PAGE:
Temperance (II)

Notes of a Hermetic Conversation on July 18, 2017

Tarot conversation July 18, 2017

Temperance – Phillip and Joel

We began with the Divine Alphabet through the 14th Letter, Nun, with allusions to the Grail Knight’s Practice throughout.

After reading the opening quotes from the Letter/Meditation on Temperance, we focused on a spread of Yod/He pairs, but particularly Death and Temperance:

– Temperance has such tiny, delicate hands.  So slender, disproportionate to her arms.  The others’ hands are not like this. 

– She is not looking at what she is doing (like many of the cards). Most of their gazes are cast in a similar angle.  Justice is an exception (looking directly at us).  The Sphinx in Wheel of Fortune and the Hanged Man are also looking straight ahead, but their circumstances are more peculiar.

– There is a strong emphasis on the Left Hip (where the upper pitcher is held), like in Force (also Emperor, Chariot).  Some cards emphasize the Right Hip.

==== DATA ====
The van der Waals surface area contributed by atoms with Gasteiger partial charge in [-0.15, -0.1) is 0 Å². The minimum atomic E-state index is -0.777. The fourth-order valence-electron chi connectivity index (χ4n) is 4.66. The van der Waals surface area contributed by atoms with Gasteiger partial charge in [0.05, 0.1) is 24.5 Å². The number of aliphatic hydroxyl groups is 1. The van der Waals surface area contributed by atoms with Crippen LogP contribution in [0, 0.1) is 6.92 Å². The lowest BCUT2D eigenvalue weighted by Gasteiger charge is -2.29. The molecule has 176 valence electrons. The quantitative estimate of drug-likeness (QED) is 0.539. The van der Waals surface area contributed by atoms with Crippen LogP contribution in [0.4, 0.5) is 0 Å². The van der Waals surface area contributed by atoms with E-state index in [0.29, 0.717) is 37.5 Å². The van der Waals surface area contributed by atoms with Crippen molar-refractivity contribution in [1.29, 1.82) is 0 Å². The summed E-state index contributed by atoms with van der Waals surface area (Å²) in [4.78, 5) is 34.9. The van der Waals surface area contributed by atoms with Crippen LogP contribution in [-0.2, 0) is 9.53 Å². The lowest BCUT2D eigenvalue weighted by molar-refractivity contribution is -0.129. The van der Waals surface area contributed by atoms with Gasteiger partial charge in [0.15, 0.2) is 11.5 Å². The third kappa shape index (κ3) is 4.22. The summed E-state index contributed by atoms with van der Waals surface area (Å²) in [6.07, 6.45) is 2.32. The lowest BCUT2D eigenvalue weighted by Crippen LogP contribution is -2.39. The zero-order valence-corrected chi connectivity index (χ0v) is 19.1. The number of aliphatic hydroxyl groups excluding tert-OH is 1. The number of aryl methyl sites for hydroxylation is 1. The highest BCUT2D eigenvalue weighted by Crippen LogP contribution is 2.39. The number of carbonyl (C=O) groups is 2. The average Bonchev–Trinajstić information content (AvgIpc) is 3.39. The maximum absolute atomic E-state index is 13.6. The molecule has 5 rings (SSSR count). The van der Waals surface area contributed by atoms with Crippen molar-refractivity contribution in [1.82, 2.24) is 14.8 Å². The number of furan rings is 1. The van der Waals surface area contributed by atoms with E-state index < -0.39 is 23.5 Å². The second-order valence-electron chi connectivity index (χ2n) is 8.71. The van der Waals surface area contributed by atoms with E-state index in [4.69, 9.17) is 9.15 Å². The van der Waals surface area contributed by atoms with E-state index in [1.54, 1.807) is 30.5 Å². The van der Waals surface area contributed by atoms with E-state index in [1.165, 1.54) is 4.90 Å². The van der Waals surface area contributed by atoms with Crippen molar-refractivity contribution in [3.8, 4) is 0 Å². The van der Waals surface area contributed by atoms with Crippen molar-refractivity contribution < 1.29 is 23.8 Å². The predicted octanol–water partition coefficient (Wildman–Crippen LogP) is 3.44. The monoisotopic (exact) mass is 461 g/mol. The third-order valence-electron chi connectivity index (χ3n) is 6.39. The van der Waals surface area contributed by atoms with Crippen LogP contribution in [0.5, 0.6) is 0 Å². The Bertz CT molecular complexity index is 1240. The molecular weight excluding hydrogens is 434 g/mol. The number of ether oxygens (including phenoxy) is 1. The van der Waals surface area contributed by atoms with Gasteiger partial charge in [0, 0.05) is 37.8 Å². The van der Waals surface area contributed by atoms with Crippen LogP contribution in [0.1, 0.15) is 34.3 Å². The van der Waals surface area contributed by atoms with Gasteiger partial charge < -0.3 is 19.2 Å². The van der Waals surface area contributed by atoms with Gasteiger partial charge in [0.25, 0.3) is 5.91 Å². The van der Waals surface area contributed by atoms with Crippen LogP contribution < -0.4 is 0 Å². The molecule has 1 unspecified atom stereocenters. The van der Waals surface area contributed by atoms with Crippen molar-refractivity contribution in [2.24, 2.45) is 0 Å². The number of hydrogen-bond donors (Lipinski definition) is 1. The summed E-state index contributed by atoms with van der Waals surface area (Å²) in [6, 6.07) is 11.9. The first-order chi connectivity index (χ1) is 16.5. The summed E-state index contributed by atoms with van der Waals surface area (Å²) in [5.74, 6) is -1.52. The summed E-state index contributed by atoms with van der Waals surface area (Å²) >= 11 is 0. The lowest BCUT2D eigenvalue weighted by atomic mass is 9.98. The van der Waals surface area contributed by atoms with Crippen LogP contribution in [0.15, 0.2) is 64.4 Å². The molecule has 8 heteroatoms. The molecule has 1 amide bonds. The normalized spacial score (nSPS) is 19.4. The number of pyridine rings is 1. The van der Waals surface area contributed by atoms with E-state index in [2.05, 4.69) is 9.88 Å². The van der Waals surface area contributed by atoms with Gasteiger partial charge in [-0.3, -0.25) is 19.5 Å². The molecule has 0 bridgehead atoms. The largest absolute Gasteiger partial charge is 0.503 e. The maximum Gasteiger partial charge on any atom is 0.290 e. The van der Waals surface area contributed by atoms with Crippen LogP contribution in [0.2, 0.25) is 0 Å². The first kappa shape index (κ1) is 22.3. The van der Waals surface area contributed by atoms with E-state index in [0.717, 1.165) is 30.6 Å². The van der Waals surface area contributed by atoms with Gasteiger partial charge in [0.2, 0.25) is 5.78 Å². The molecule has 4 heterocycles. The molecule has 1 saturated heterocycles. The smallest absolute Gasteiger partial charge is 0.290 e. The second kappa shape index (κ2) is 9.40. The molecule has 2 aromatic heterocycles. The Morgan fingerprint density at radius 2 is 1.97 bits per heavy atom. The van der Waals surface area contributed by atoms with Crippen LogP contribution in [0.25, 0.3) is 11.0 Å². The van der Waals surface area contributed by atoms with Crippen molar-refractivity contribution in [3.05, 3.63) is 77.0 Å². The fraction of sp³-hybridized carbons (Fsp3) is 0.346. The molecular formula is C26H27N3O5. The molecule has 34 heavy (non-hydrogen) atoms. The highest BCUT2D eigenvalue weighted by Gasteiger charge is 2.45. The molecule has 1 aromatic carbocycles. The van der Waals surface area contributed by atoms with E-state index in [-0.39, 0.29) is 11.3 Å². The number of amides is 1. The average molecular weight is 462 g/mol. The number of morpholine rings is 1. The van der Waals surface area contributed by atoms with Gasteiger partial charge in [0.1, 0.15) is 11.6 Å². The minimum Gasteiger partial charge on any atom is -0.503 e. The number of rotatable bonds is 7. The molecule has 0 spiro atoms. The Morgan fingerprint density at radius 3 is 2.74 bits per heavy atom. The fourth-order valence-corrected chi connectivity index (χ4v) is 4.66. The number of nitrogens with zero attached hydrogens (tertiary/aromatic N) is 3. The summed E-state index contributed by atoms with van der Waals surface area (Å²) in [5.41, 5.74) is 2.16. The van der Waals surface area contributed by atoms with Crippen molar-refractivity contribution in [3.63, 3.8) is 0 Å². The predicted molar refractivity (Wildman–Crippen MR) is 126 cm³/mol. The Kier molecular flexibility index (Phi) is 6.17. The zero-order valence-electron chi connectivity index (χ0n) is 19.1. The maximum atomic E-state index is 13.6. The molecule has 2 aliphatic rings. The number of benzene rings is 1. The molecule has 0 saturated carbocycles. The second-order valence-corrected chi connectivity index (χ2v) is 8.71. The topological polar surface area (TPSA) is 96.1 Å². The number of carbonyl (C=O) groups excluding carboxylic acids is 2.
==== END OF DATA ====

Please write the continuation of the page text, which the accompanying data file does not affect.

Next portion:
– The yellow and blue of her robes in her midsection is like a transformation of Force’s clothing. Although on closer inspection her chest seems to be exposed right in the middle. There is no cleavage or indication of breasts, unlike Force. This emphasizes the ambiguity or lack of discussion around the gender of Angels in MOT. On page 373 he refers to Temperance as male, but on 377 he refers to her as female, and later in the page he alludes to Swedenborg and the gender of Angels, but makes a point not to give a point of view on this topic.

– Her yellow scarf is unusual. Not like Force’s traditional medieval garb.  Maybe Eastern influence?